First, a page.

When you think of protein, what image pops into your head?
When you think of protein, what image pops into your head? The muscle-head at your local gym chugging down a post-workout shake, or tearing at a huge slab of steak? (Okay, that’s taking things a little far but you get the picture!)
Here’s some good news – protein is not just for the cavemen-type. Dieticians recommend that women get at least 0.75g per kilo of body weight, and that doesn’t even count the needs for exercise recovery.
What’s more, emerging studies have shown that women may get particular benefits out of increasing the protein in their diet, from strong bones to shiny hair and nails (yes!). Here’s just five of them.
If you fear protein is going to give you guns to rival Popeye, you’d be surprised to know that protein actually promotes lean muscle growth. In other words, you won’t get “bulky” by eating meat and legumes.
And, while some protein powders contain carbohydrate-rich “gainers”, an unadulterated and pure protein powder like Bare Blends Whey Protein Isolate won’t turn you into a bodybuilder. We promise.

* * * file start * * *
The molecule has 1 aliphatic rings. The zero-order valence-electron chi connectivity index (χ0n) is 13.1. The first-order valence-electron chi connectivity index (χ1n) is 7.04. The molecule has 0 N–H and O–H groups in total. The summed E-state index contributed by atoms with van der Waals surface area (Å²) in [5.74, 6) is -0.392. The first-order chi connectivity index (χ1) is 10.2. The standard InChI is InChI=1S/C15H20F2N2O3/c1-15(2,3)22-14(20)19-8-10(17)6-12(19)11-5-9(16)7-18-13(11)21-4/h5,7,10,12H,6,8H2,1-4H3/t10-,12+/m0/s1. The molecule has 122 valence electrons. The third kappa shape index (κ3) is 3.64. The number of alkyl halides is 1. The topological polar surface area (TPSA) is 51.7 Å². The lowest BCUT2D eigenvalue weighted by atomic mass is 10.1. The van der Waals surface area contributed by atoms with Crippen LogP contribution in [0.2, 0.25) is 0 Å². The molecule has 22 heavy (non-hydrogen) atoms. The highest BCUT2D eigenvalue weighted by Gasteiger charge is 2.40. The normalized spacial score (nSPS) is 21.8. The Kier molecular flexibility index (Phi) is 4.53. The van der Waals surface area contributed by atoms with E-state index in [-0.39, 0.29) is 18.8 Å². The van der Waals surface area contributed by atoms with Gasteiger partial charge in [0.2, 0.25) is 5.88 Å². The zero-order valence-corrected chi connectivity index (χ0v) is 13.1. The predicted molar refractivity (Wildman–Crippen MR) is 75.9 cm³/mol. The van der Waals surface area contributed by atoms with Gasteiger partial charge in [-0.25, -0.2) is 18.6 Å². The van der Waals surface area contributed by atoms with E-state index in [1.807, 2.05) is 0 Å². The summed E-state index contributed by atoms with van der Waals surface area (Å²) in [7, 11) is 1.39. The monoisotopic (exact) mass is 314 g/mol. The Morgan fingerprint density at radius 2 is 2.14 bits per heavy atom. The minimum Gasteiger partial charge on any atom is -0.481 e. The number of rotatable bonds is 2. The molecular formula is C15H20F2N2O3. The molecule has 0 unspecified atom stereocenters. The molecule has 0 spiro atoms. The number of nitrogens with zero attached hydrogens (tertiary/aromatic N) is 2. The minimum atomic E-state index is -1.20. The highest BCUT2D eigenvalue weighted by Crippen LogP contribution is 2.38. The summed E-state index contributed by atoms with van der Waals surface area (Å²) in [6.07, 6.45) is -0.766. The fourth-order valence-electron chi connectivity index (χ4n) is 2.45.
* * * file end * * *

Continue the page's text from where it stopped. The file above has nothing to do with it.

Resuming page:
Research has shown that a high protein diet (around 30 per cent protein) was found to reduce body fat and blood pressure in overweight and obese women. While we’d always focus on the nutritious benefits of protein first, it’s good to know that this whole food helps maintain a healthy weight without making you go hungry. Which brings us to our next point…
Protein fills you up – fact. One study found that women who ate protein in the morning maintained steady glucose and insulin levels (basically, they didn’t experience that awful sugar crash and subsequent munchies).
And the best part? Protein is so delicious, that you don’t even feel deprived. We mean, Chewy Pumpkin Protein Bars? Get in mah belleh!
Elderly people with low protein in their diets have increased bone loss, research finds. And, with women at increased risk of bone loss and more than half experiencing an osteoporosis-related fracture in their lifetime, this is one macronutrient we’re not missing out on.
Did you know your hair and nails actually contain protein? A healthy dosage of protein will help your nails harden up and make your hair so good that Beyoncé will write a song about you (well, anything’s possible!).
Quitting sugar began as an experiment for Australian journalist and author, Sarah Wilson. But once Sarah quit, her energy, skin and wellness improved so much, she just kept going. And going. And feeling better and better. The results spurred Sarah to write the New York Times best-seller I Quit Sugar and has helped over 1.2m people quit sugar worldwide.
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